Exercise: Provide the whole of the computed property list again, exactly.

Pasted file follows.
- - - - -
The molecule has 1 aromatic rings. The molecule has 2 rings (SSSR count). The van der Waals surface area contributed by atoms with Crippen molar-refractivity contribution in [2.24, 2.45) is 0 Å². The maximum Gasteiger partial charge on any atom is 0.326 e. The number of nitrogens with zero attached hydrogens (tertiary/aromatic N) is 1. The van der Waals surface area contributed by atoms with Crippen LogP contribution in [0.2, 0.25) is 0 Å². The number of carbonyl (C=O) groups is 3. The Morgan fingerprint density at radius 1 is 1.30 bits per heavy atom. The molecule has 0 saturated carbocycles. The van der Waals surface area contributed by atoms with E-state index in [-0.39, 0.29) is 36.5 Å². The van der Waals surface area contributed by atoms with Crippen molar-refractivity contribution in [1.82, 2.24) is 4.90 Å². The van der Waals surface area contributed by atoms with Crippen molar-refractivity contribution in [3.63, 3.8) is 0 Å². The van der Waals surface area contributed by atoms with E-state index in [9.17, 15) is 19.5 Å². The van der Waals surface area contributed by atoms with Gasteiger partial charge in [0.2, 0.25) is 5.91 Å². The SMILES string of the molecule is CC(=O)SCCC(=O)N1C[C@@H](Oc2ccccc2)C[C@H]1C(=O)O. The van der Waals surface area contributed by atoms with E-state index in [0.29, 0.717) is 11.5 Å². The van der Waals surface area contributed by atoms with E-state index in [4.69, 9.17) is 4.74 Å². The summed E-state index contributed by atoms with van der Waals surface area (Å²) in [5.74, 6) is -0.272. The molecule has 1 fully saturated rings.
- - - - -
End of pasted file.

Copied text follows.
The molecule has 1 aromatic rings. The molecule has 2 rings (SSSR count). The van der Waals surface area contributed by atoms with Crippen molar-refractivity contribution in [2.24, 2.45) is 0 Å². The maximum Gasteiger partial charge on any atom is 0.326 e. The number of nitrogens with zero attached hydrogens (tertiary/aromatic N) is 1. The van der Waals surface area contributed by atoms with Crippen LogP contribution in [0.2, 0.25) is 0 Å². The number of carbonyl (C=O) groups is 3. The Morgan fingerprint density at radius 1 is 1.30 bits per heavy atom. The molecule has 0 saturated carbocycles. The van der Waals surface area contributed by atoms with E-state index in [-0.39, 0.29) is 36.5 Å². The van der Waals surface area contributed by atoms with Crippen molar-refractivity contribution in [1.82, 2.24) is 4.90 Å². The van der Waals surface area contributed by atoms with Crippen molar-refractivity contribution in [3.63, 3.8) is 0 Å². The van der Waals surface area contributed by atoms with E-state index in [9.17, 15) is 19.5 Å². The van der Waals surface area contributed by atoms with Gasteiger partial charge in [0.2, 0.25) is 5.91 Å². The SMILES string of the molecule is CC(=O)SCCC(=O)N1C[C@@H](Oc2ccccc2)C[C@H]1C(=O)O. The van der Waals surface area contributed by atoms with E-state index in [0.29, 0.717) is 11.5 Å². The van der Waals surface area contributed by atoms with E-state index in [4.69, 9.17) is 4.74 Å². The summed E-state index contributed by atoms with van der Waals surface area (Å²) in [5.74, 6) is -0.272. The molecule has 1 fully saturated rings.